Several key things that I remember. One, I helped a fellow forum member, one of the moderators there out, with his Windows machine for four hours over the phone. Keep in mind this is not cellphone, this is wired up in the kitchen, just like sitting on the thing and we’re talking through stuff. He sends me a whole CD full of bootleg Van Halen shows, which was fantastic. Still listen to those today.
[00:04:31] Patrick O’Keefe: I feel like you helped me out over IM with my Windows machine for four hours one day probably.
[00:04:37] Jared Smith: I’m sure I have. My experience at VHLinks.com led me to start my first community, which was windowslaunchpad.com. Way back in the day, if you know that site, oh my goodness.
[00:04:47] Patrick O’Keefe: How the heck do you know it? You must have known Jared for a long time and found this podcast on Facebook or Twitter. That was a cool website and it was a really well designed phpBB 1, which that’s something that I think I was super serious about at the time but now we might joke about the idea of. It might have been easy board. No, no. That was Jared’s realm, no. I think it was just the idea that, what was it? You made phpBB 1 not look like phpBB 1, is that what we would say?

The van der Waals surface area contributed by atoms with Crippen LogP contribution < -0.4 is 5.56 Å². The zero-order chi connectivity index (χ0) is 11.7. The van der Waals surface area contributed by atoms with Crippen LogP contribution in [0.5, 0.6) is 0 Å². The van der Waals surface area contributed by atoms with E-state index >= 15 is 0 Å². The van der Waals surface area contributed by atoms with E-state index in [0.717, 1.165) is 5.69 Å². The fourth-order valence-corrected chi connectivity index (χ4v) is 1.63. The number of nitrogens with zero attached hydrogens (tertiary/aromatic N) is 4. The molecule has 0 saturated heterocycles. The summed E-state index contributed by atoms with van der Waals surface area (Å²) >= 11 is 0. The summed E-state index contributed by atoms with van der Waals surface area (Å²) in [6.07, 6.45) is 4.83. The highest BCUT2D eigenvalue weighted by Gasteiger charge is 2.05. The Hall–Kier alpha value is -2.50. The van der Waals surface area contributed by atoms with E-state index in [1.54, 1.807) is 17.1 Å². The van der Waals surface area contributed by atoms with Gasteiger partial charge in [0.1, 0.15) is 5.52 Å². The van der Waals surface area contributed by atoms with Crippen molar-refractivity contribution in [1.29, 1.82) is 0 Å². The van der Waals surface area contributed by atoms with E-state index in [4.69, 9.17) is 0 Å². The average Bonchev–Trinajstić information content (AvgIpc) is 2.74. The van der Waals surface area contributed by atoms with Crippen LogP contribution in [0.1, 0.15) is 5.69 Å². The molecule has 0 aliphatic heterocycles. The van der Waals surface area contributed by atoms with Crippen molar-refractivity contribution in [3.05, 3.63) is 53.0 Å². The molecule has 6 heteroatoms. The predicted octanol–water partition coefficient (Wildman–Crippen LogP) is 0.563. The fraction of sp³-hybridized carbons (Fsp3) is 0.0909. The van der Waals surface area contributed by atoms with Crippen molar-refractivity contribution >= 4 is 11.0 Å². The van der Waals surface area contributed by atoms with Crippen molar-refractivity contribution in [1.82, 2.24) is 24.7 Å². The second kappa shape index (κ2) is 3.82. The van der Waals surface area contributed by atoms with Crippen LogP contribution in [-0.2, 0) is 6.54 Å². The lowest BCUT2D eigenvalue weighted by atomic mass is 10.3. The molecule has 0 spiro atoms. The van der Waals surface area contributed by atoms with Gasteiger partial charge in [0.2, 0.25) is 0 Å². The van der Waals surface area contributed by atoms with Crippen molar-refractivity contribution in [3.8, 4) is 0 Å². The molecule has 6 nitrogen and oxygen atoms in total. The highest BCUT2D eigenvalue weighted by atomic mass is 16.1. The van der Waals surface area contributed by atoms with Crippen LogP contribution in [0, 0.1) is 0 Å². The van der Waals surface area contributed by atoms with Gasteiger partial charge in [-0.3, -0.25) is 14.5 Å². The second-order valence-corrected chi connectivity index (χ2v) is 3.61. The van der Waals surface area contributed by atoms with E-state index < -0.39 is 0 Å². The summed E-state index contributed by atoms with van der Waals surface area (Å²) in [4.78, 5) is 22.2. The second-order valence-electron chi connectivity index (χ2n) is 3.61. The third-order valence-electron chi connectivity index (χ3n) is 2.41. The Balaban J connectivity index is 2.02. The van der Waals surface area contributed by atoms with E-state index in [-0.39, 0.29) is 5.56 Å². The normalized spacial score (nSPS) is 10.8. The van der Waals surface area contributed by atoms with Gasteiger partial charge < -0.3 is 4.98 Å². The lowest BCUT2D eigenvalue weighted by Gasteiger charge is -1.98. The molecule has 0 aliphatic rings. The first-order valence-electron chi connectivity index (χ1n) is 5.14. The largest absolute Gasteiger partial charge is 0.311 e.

[00:05:12] Jared Smith: Yes. That was basically it. First, phpBB 1 came into my life two weeks before I almost plunked down 180 Bucks for a UBB license. I really liked the layout of Infopop’s UBB. I don’t even know what they’re called now, but it was Infopop at that time, the ultimate bulletin board.
[00:05:30] Patrick O’Keefe: Actually, I had Rosemary O’Neill on the show and it was her and her husband Ted O’Neill that really put a lot of that together. They own the brand Infopop and that UBB time. Now it’s Hoopla and Social Strata. Yes, just another name that’s been around for a long time.